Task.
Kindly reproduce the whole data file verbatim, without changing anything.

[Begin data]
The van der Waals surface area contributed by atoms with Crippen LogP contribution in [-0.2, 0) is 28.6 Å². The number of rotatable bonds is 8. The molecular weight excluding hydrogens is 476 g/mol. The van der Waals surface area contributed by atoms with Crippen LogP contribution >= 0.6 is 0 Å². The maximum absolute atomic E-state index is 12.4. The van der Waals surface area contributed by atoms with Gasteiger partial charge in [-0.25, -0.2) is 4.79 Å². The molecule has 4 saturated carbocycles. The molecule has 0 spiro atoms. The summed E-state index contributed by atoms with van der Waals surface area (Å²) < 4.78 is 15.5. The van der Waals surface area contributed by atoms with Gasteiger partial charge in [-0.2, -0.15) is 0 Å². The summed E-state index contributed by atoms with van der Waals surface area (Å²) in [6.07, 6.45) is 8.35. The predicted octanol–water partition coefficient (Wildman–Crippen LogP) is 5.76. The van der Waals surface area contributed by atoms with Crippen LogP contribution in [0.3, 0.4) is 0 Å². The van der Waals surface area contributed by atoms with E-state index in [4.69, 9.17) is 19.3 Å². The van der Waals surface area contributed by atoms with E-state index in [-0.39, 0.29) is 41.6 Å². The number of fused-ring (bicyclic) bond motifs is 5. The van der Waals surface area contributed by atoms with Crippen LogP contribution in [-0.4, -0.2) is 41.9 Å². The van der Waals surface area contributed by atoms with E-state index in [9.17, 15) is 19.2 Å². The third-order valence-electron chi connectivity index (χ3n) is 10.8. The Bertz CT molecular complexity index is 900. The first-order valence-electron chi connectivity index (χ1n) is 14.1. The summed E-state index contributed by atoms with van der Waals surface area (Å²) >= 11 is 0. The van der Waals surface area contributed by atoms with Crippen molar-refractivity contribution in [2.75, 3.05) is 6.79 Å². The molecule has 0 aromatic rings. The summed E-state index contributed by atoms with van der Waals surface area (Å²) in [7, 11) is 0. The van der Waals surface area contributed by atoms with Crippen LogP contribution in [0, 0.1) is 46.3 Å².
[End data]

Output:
The van der Waals surface area contributed by atoms with Crippen LogP contribution in [-0.2, 0) is 28.6 Å². The number of rotatable bonds is 8. The molecular weight excluding hydrogens is 476 g/mol. The van der Waals surface area contributed by atoms with Crippen LogP contribution >= 0.6 is 0 Å². The maximum absolute atomic E-state index is 12.4. The van der Waals surface area contributed by atoms with Gasteiger partial charge in [-0.25, -0.2) is 4.79 Å². The molecule has 4 saturated carbocycles. The molecule has 0 spiro atoms. The summed E-state index contributed by atoms with van der Waals surface area (Å²) < 4.78 is 15.5. The van der Waals surface area contributed by atoms with Gasteiger partial charge in [-0.2, -0.15) is 0 Å². The summed E-state index contributed by atoms with van der Waals surface area (Å²) in [6.07, 6.45) is 8.35. The predicted octanol–water partition coefficient (Wildman–Crippen LogP) is 5.76. The van der Waals surface area contributed by atoms with Crippen LogP contribution in [0.3, 0.4) is 0 Å². The van der Waals surface area contributed by atoms with E-state index in [4.69, 9.17) is 19.3 Å². The van der Waals surface area contributed by atoms with E-state index in [-0.39, 0.29) is 41.6 Å². The number of fused-ring (bicyclic) bond motifs is 5. The van der Waals surface area contributed by atoms with Crippen LogP contribution in [-0.4, -0.2) is 41.9 Å². The van der Waals surface area contributed by atoms with E-state index in [9.17, 15) is 19.2 Å². The third-order valence-electron chi connectivity index (χ3n) is 10.8. The Bertz CT molecular complexity index is 900. The first-order valence-electron chi connectivity index (χ1n) is 14.1. The summed E-state index contributed by atoms with van der Waals surface area (Å²) >= 11 is 0. The van der Waals surface area contributed by atoms with Crippen molar-refractivity contribution in [2.75, 3.05) is 6.79 Å². The molecule has 0 aromatic rings. The summed E-state index contributed by atoms with van der Waals surface area (Å²) in [7, 11) is 0. The van der Waals surface area contributed by atoms with Crippen LogP contribution in [0, 0.1) is 46.3 Å².